MIT, Harvard, and the Commonwealth of Massachusetts announce the formation of a loose association of interested U.S. state and local governments to promote sharing of software under open source licenses, including the GPL or Mozilla licenses.
An initial working meeting of the Public Sector Open Source Project will be held on December 9th at MIT and Harvard to form an association. They would like to have as many governments as possible represented and participating. Anyone with inquiries is invited to contact Dan Greenwood, Director of the MIT E-Commerce Architecture Program, at email@example.com.
Read more: Press Release
Harro Ranter, Senior Knowledge Consultant for the Dutch Ministry of Transport, Public Works and Water Management is happy to announce that his agency has recently started a RSS news channel. Wide and immediate dissemination of their news is vital since the agency is responsible for mobility policy in the Netherlands and for protection against floods or falling water tables.
The ministry's experimental news feed of news articles (in Dutch) can be read at their VenW News website. The feed is also parsed to a news headlines index page and to their news archive. It is a exemplary model showing how governmental agencies can publish their news to their own site.
We know of at least one other application of RSS in the Dutch government. Minister of Finance, Gerrit Zalm, has kept a business weblog since May.
Government Computer News reports that the Navy is building a business case for using weblogs for project management. Enterprise blogging software by Traction Software, Inc. called TeamPage was selected for evaluation for being one of the first weblog systems designed for business use.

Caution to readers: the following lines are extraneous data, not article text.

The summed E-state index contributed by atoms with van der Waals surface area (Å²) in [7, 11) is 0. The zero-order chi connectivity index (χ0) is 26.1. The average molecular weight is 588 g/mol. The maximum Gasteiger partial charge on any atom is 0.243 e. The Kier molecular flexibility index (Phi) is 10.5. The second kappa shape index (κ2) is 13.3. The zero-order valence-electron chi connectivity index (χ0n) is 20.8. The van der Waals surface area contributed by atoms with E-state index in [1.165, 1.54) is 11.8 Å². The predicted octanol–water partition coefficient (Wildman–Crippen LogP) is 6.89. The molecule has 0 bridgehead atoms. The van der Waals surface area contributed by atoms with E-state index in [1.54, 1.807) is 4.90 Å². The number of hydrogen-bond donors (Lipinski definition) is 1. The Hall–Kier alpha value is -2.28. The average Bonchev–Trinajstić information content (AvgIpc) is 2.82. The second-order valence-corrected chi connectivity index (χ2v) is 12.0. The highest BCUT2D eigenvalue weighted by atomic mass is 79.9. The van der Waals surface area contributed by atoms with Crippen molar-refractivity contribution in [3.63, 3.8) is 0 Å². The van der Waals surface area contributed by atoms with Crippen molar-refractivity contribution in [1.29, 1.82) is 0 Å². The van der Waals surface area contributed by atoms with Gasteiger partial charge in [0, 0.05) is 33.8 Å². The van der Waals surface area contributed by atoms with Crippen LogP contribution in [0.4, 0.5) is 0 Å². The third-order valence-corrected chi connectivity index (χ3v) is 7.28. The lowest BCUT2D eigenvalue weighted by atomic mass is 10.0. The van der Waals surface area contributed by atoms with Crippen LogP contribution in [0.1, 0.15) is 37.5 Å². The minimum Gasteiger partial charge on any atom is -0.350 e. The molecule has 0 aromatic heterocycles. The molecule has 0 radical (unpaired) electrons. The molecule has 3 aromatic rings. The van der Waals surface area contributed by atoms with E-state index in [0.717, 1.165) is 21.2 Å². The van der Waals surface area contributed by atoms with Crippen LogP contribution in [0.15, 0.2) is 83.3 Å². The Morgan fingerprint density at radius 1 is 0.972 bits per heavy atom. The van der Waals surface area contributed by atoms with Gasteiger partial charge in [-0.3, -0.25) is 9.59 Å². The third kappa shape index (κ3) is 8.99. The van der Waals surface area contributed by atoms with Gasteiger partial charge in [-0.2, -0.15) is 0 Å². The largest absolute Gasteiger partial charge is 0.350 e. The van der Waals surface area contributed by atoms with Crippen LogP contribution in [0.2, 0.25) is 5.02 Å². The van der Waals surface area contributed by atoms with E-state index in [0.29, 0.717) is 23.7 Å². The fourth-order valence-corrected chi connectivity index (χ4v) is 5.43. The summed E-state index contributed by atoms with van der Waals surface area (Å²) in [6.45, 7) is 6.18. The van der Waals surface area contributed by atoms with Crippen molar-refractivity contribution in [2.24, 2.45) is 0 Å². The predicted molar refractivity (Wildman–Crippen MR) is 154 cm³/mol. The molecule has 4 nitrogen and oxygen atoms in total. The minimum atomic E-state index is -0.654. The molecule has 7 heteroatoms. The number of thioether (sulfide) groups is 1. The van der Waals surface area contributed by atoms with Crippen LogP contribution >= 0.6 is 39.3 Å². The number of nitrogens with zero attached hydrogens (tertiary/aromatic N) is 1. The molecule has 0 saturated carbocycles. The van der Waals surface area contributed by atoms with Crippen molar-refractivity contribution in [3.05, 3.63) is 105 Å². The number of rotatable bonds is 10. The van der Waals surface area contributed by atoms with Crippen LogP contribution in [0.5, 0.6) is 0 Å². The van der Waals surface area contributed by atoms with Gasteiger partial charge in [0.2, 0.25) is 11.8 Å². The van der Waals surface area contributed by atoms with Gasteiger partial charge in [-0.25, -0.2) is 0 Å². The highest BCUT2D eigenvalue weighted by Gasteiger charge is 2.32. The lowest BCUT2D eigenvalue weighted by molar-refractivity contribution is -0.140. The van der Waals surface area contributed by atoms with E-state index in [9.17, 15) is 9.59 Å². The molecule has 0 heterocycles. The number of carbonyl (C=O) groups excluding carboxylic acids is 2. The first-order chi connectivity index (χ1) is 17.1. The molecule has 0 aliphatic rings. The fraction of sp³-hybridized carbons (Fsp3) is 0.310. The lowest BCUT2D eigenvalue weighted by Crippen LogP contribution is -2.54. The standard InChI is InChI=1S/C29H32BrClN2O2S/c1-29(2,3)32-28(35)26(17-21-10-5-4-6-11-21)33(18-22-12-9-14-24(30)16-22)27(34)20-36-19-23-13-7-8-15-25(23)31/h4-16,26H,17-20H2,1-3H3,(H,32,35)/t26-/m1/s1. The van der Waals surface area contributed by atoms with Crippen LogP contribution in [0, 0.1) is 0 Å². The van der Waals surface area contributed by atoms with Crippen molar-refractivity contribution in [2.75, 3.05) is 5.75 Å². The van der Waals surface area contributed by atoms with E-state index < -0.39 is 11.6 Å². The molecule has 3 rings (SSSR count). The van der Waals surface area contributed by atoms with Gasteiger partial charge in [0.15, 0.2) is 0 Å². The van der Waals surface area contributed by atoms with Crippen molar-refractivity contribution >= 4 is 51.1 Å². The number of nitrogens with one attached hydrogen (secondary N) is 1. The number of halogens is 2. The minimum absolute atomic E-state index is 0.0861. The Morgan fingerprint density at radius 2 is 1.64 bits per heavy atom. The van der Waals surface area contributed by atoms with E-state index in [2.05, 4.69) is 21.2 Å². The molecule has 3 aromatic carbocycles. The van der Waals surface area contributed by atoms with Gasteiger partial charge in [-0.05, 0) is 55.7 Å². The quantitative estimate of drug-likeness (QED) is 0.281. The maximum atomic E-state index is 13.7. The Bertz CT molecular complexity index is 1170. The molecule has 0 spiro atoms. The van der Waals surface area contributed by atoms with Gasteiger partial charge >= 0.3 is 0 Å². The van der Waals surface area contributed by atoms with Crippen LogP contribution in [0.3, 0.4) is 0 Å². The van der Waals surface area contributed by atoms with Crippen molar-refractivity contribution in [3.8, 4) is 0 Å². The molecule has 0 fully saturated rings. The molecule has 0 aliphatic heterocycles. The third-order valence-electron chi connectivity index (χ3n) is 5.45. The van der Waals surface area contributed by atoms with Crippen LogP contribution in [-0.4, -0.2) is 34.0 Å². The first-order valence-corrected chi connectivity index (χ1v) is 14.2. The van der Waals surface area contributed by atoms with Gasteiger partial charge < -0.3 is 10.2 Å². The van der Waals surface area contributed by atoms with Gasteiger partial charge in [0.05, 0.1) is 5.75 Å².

Weblogs provide for collaboration between experts on an as needed basis and virtually eliminate the need to send correspondence and documents by e-mail. Many aggregation technologies allow you to view multiple blog feeds in a single place. TeamPage, rather, has a permissioning and architectural model with a project based design where articles, comments, labels and links can cross project boundries. A project could be considered a blog - one for the team, one for the core team, one per individual. There is a front page that rolls up content by project, depending on any single individual's read permission.
"So, in the DoD pilot example," says Traction's Jordan Frank, "the core team may login and see a field report in the more public project, but are able to comment on it within a more private space, as necessary (to protect confidential information) or as relevant (to keep their chatter to themselves, if it is not relevant to the team at large - preventing overload.)"
According to Washington Technology, Traction's server-based enterprise software ranges in price from $5,000 per server to $10,000 per server plus $125 per account, depending on features. A single user version runs for about $250.
This Rapid Acquisition Incentive-Net Centricity (RAI-NC) pilot study, funded at $450,000, involves Department of Defense agencies in the Liberty Project (night vision technology). Besides The Office of Naval Research, other participating organizations include the Army Night Vision Lab, Defense Acquisition University, Naval Underwater Warfare Center, Marine Corps, Ford Motor Company, and the New York City Police.
This same software is being used by the Western States Information Network, one of six regional offices of the Justice Department set up to share information with other law enforcement agencies about narcotics dealers and terrorists. This office services 1,200 local law enforcement agencies in Alaska, California, Hawaii, Oregon and Washington.
Read more: Traction press release | Government Computer News | Washington Technology | Corante Tech News | BeSpacific | The Network Edge | Ant's Eye View | Radio Free Blogistan | InfoWorld review | Science Daily